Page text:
Full Content is available to subscribers

Subscribe/Learn More  >

A Computational Model of Scapulo-Humeral-Clavicle Complex via Multibody Dynamics

[+] Author Affiliations
Shanzhong Shawn Duan

South Dakota State University, Brookings, SD

Keith M. Baumgarten

Othopedic Institute, Sioux Falls, SD

Paper No. IMECE2009-12659, pp. 319-324; 6 pages
  • ASME 2009 International Mechanical Engineering Congress and Exposition
  • Volume 2: Biomedical and Biotechnology Engineering
  • Lake Buena Vista, Florida, USA, November 13–19, 2009
  • Conference Sponsors: ASME
  • ISBN: 978-0-7918-4375-8 | eISBN: 978-0-7918-3863-1
  • Copyright © 2009 by ASME


The shoulder-upper arm complex has the most mobile joint in the body and is composed of three main bones: the collarbone (clavicle), the shoulder blade (scapula), and the upper arm bone (humerus). The shoulder joint is a non-concentric ball and socket joint. It differs from the hip, a highly stabilized, concentric ball and socket joint, that is constrained mostly by its osseous anatomy. Thus, the shoulder has more flexibility and less inherent stability than the hip because it is mainly stabilized by muscles, tendons, and ligaments. The relative decrease in stability of the shoulder compared to other joints puts the shoulder at increase risk of damage by disease or injury. The constraints added by muscles, tendons, and ligaments make modeling of the shoulder a challenge task. This paper presents a multi rigid body model to describe dynamical properties of the scapulo-humeral-clavicle complex. The bones are represented by rigid bodies, and the soft tissues (tendons, ligaments and muscles) are represented by springs and actuators attached to the rigid bodies. The rigid bodies are connected by ideal kinematic joints and have fixed centers of gravity. Equations of motion of the multi rigid body model are derived via Kane’s methods. Combination of springs and actuators includes independent variables for both motion and constraint forces, the sum of which determine the activation level.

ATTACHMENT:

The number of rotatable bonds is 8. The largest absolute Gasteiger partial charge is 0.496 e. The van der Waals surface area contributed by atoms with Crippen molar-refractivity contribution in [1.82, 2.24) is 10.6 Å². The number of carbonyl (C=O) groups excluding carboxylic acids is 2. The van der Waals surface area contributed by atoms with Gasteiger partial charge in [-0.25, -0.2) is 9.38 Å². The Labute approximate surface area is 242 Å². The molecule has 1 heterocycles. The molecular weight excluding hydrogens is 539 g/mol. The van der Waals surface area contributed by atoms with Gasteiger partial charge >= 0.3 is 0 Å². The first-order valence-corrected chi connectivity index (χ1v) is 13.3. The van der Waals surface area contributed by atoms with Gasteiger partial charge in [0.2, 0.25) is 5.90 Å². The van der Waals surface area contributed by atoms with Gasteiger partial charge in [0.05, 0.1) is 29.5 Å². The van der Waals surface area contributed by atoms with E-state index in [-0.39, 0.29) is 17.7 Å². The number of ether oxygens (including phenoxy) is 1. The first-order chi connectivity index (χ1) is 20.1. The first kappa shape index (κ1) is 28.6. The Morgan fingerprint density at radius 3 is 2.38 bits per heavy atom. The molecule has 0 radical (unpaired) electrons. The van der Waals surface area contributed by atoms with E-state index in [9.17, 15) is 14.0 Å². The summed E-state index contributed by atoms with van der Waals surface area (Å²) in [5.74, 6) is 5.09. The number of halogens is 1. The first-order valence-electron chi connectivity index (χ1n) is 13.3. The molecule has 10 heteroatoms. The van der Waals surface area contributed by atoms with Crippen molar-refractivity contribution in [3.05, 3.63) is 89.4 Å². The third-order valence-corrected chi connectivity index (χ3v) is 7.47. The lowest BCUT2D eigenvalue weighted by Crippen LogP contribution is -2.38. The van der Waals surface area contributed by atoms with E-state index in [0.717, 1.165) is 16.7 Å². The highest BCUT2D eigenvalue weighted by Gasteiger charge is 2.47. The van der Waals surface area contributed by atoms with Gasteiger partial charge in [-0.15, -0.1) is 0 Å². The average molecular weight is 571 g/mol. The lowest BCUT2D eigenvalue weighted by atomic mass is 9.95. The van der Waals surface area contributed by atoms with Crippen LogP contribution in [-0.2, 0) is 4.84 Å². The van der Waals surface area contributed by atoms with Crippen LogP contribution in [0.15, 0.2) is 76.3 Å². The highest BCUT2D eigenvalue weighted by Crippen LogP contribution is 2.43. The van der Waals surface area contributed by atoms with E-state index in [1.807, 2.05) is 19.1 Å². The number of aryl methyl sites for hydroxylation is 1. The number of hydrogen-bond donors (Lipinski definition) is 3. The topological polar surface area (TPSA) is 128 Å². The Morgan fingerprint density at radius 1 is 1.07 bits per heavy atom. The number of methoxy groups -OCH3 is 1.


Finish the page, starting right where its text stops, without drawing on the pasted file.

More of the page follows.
Copyright © 2009 by ASME



Interactive Graphics


Country-Specific Mortality and Growth Failure in Infancy and Yound Children and Association With Material Stature

Use interactive graphics and maps to view and sort country-specific infant and early dhildhood mortality and growth failure data and their association with maternal

Citing articles are presented as examples only. In non-demo SCM6 implementation, integration with CrossRef’s "Cited By" API will populate this tab (http://www.crossref.org/citedby.html).

Some tools below are only available to our subscribers or users with an online account.

Related Content

Customize your page view by dragging and repositioning the boxes below.

Related eBook Content
Topic Collections

Sorry! You do not have access to this content. For assistance or to subscribe, please contact us:

  • TELEPHONE: 1-800-843-2763 (Toll-free in the USA)
  • EMAIL: asmedigitalcollection@asme.org
Sign In